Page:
The General Court agreed that the relevant public was the average EU consumer and comprised both specialists (for goods such as scientific and surveying apparatus) and the general public (for goods such as photographic apparatus, recording discs, calculating machines and computers).

Comparison of The Goods

The General Court took the customary approach of referring to several factors to compare the goods in the application and registration including their nature, purpose, use and distribution channels. It relied on the established principle that, where a category of goods includes all goods in another category, the goods in the sub-category are to be considered as identical to the broader category.  

mtronix conceded that the following goods were identical in both the application and the registration: scientific, nautical, surveying, photographic, cinematographic, optical, weighing, measuring, signalling, checking (supervision), life-saving and teaching apparatus; apparatus for recording, transmission or reproduction of sound or images; data processing equipment and computers but disagreed that other goods in the application were the same or similar as follows: weighing apparatus, apparatus for performance, distribution, transformation, heating, adjusting or managing electrical currents; ATMs and prepayment machines; magnetic data carriers, recording discs, cash registers, calculators.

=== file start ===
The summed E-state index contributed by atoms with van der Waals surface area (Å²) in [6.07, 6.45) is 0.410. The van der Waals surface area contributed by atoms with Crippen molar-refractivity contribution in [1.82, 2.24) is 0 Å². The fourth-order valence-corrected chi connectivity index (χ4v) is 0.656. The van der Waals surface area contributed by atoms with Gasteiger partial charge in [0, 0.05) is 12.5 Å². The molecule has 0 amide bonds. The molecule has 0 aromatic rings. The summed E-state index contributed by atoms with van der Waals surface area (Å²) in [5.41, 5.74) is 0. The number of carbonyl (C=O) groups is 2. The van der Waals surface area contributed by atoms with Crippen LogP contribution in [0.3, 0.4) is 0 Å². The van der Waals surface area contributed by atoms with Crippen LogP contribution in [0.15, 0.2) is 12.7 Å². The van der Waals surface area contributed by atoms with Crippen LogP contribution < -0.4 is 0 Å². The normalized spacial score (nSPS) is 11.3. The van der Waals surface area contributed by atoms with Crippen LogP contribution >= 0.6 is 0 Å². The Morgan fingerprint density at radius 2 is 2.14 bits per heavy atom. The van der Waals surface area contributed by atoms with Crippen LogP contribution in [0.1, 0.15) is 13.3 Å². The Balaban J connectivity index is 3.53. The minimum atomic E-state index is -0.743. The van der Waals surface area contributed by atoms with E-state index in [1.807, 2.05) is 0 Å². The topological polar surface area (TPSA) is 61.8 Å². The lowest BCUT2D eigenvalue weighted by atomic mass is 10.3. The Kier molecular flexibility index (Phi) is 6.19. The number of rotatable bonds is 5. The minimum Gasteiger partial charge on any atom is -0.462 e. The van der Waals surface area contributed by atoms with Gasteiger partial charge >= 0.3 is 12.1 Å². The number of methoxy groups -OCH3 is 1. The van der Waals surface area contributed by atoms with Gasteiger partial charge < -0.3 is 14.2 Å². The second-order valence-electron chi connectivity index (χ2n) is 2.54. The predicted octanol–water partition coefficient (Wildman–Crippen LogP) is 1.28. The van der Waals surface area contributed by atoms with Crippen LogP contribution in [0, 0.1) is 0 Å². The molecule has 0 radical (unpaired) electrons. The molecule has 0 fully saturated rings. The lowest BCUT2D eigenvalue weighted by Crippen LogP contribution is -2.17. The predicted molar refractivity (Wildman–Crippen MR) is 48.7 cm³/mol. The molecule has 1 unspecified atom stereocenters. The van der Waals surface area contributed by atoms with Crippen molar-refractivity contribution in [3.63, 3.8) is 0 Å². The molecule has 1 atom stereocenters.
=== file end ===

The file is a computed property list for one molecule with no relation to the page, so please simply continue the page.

The General Court examined each of the goods in the application in detail, concluding as follows:  

  • Weighing apparatus would be included in the general category of “apparatus for measuring or checking” covered by the earlier registration since they had the same purpose, user, distribution channels and manufacturers and were generally related. Therefore, weighing apparatus was identical to those goods;
  • Apparatus for performance, distribution, transformation, heating, adjusting or managing electrical currents would be included in the category of “electrical apparatus” covered by the earlier registration and accordingly were identical to those goods;
  • Magnetic data carriers and recorded discs would be similar to “apparatus for recording, transmission or reproduction of sound or image” covered by the pre-existing registration since they were related goods and had the same user and distribution channels;  
  • Cash registers and calculators would be incorporated in, and are therefore similar to, “computers” covered by the earlier registration, since computers often incorporated a calculator or processed information and had the same function, manufacturer and distribution channels. Moreover, such goods would be likely to be in competition with each other.  

Comparison of The Marks

The General Court took the same approach as the Board of Appeal by comparing the marks visually, phonetically and conceptually.